In today’s film news roundup, Laverne Cox is exec producing a transgender documentary, Steve Carell’s upcoming movie will be called “Welcome to Marwen,” the “Trolls” sequel gets a title and “High School 9-1-1″ gets a grassroots screening campaign.
Laverne Cox, best known as a star of “Orange Is the New Black,” has joined the creative team behind the upcoming documentary feature “Disclosure: Trans Lives on Screen.”
Disclosure Films is the production company for the movie, directed by trans filmmaker Sam Feder and focused on Hollywood’s depiction of transgender people and experiences over the last 100 years of film and television, and the impact of those stories on transgender lives and American culture. Cox joins as an executive producer alongside producer Amy Scholder.
“I have been obsessed for a long time with how the perception of trans people has been shaped by the ways we have been represented in film and on television,” Cox said. “I grew up with images of trans folks that exacerbated the shame I felt about who I was. I am so excited to be a part of the Disclosure team — to go on this journey to uncover the origin of those images, so we can leave the harmful representations behind and chart a new future for trans folks on screen.”
Feder said, “Laverne’s steadfast track record as an advocate for trans people, along with her profound knowledge of trans history, make her our ideal partner to produce this film.”
Cox recently served as host and co-executive producer of Lifetime’s make-up competition series “Glam Masters.” She starred in the CBS’ legal drama “Doubt,” and is an Emmy winner producer for her documentary “Laverne Cox Presents: The T Word.”
Cox is repped by ICM Partners, PH Entertainment Group and Peikoff Mahan Law Office.
Universal Pictures and DreamWorks Pictures’ have titled chosen the title “Welcome to Marwen” for their upcoming Robert Zemeckis movie, based on Jeff Malmberg’s 2010 documentary “Marwencol.”
Steve Carell and Diane Kruger are starring. The project, set up three years ago at Zemeckis’ Universal-based ImageMovers, centers on a man who recovers from an assault by building a miniature World War II-era village in his backyard. The documentary won awards from the Boston Society of Film Critics and SXSW.
Zemeckis is directing and producing from a screenplay he wrote with Caroline Thompson. Steve Starkey and Jack Rapke of Zemeckis’ Universal-based ImageMovers banner also produce, alongside Cherylanne Martin (“The Pacific,” “Flight”). Malmberg is executive producing with Jackie Levine. “Welcome to Marwen” will be released on Nov. 21.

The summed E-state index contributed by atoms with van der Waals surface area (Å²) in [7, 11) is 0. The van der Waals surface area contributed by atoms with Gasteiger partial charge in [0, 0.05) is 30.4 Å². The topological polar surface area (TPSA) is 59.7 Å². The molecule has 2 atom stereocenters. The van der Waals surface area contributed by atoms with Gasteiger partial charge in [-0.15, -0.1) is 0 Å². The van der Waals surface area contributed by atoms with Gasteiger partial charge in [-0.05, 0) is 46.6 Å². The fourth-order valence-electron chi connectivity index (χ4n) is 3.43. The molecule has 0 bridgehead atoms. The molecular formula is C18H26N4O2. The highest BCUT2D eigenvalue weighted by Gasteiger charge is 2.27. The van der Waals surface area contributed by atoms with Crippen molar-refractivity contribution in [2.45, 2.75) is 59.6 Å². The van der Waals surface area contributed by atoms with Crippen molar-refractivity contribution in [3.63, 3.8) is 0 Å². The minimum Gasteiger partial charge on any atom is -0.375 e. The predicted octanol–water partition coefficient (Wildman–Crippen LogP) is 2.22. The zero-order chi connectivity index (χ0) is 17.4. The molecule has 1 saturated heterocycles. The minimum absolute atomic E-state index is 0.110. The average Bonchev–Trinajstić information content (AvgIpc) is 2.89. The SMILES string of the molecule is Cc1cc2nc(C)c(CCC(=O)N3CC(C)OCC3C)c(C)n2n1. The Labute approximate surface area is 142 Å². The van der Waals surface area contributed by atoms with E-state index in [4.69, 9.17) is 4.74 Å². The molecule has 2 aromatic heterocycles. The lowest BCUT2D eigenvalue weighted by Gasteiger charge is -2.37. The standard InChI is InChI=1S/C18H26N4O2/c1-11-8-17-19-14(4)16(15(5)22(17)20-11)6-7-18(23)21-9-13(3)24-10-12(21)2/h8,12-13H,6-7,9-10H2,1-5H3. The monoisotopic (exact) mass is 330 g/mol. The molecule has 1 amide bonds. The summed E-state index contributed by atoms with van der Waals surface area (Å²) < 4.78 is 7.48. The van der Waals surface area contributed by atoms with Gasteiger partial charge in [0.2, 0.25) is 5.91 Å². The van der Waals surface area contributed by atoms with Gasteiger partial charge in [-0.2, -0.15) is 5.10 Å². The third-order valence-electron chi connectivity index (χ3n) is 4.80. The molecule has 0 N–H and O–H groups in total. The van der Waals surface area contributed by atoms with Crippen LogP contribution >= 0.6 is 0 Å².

DreamWorks Animation has titled the sequel to Trolls as “Trolls World Tour” with Anna Kendrick and Justin Timberlake returning to voice the lead roles.
Set for release in spring 2020, the film’s voice cast includes James Corden, Caroline Hjelt, Aino Jawo, Ron Funches and Kunal Nayyar. New characters will be voiced by San Rockwell, Chance the Rapper, Anthony Ramos, Karan Soni, Flula Borg, and Jamie Dornan.
The original “Trolls” grossed $346 million worldwide in 2016.
Boomerang Productions Media’s Tim Warren and Kelli Joan Bennett and director Vicki Abeles have joined forces for a grassroots screening campaign on behalf of Warren and Bennett’s documentary “High School 9-1-1.”
Directed by Warren, “High School 9-1-1” depicts a year with Darien EMS-Post 53 — the only emergency medical ambulance service for the 20,000 residents of Darien, Conn. — as it covers a deadly stretch of highway, responds to over 1,500 emergency calls, and is run by high school teenagers.
Adopting the approach begun with “Race to Nowhere,” Boomerang and Abeles will implement a community and school screening campaign for the film launching in June. The screening events — in schools, churches and community centers across the U.S. and abroad — will be specifically designed to highlight the vast potential of young people and how they can be utilized to fulfill vital needs within any community.
“High School 9-1-1” grew out of Warren’s personal experience as a member of Darien EMS-Post 53, serving as an EMT and emergency ambulance driver at the age of 16 as well as the organization’s VP of Operations his senior year in high school.
“When I first saw ‘High School 9-1-1,’ I was moved by the capability and work ethic of the kids running Post 53, and by the trust given them by their school, families, and greater community,” Abeles said. “‘High School 9-1-1’ tells the story of what’s possible when we give students opportunities to do real, meaningful and collaborative work in their communities.